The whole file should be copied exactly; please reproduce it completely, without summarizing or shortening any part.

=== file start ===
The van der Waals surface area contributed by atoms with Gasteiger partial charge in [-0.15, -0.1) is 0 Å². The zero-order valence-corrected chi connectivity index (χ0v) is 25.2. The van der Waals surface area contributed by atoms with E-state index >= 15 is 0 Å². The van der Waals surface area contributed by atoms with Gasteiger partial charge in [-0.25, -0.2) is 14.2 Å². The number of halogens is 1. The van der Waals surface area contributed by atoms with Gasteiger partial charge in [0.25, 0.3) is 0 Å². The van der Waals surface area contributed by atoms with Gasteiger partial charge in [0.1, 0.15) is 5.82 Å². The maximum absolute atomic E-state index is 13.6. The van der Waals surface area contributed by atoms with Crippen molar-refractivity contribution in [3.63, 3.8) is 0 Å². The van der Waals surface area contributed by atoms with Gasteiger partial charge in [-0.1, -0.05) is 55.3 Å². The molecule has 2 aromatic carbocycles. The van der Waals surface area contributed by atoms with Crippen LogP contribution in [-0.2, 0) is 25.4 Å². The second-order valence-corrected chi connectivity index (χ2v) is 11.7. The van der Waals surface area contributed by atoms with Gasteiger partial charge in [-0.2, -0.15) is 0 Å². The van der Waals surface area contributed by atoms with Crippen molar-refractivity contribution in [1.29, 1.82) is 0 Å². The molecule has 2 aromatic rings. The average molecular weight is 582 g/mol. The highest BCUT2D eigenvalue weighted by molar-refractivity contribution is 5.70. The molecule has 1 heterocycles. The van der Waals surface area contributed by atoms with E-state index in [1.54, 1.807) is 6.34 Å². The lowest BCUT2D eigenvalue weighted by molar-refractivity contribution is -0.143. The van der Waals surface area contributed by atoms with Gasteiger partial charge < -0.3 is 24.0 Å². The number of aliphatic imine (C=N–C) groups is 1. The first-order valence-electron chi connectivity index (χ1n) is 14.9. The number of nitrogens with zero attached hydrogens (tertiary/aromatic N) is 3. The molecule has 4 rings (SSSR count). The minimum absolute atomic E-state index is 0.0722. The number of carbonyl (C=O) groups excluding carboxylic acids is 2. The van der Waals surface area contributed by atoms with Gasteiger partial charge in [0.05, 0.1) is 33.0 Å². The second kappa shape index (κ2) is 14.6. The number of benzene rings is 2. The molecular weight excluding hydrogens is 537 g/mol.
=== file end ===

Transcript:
The van der Waals surface area contributed by atoms with Gasteiger partial charge in [-0.15, -0.1) is 0 Å². The zero-order valence-corrected chi connectivity index (χ0v) is 25.2. The van der Waals surface area contributed by atoms with E-state index >= 15 is 0 Å². The van der Waals surface area contributed by atoms with Gasteiger partial charge in [-0.25, -0.2) is 14.2 Å². The number of halogens is 1. The van der Waals surface area contributed by atoms with Gasteiger partial charge in [0.25, 0.3) is 0 Å². The van der Waals surface area contributed by atoms with Gasteiger partial charge in [0.1, 0.15) is 5.82 Å². The maximum absolute atomic E-state index is 13.6. The van der Waals surface area contributed by atoms with Crippen molar-refractivity contribution in [3.63, 3.8) is 0 Å². The van der Waals surface area contributed by atoms with Gasteiger partial charge in [-0.1, -0.05) is 55.3 Å². The molecule has 2 aromatic carbocycles. The van der Waals surface area contributed by atoms with Crippen LogP contribution in [-0.2, 0) is 25.4 Å². The second-order valence-corrected chi connectivity index (χ2v) is 11.7. The van der Waals surface area contributed by atoms with Gasteiger partial charge in [-0.2, -0.15) is 0 Å². The van der Waals surface area contributed by atoms with Crippen molar-refractivity contribution in [1.29, 1.82) is 0 Å². The molecule has 2 aromatic rings. The average molecular weight is 582 g/mol. The highest BCUT2D eigenvalue weighted by molar-refractivity contribution is 5.70. The molecule has 1 heterocycles. The van der Waals surface area contributed by atoms with E-state index in [1.54, 1.807) is 6.34 Å². The lowest BCUT2D eigenvalue weighted by molar-refractivity contribution is -0.143. The van der Waals surface area contributed by atoms with Gasteiger partial charge < -0.3 is 24.0 Å². The number of aliphatic imine (C=N–C) groups is 1. The first-order valence-electron chi connectivity index (χ1n) is 14.9. The number of nitrogens with zero attached hydrogens (tertiary/aromatic N) is 3. The molecule has 4 rings (SSSR count). The minimum absolute atomic E-state index is 0.0722. The number of carbonyl (C=O) groups excluding carboxylic acids is 2. The van der Waals surface area contributed by atoms with Gasteiger partial charge in [0.05, 0.1) is 33.0 Å². The second kappa shape index (κ2) is 14.6. The number of benzene rings is 2. The molecular weight excluding hydrogens is 537 g/mol.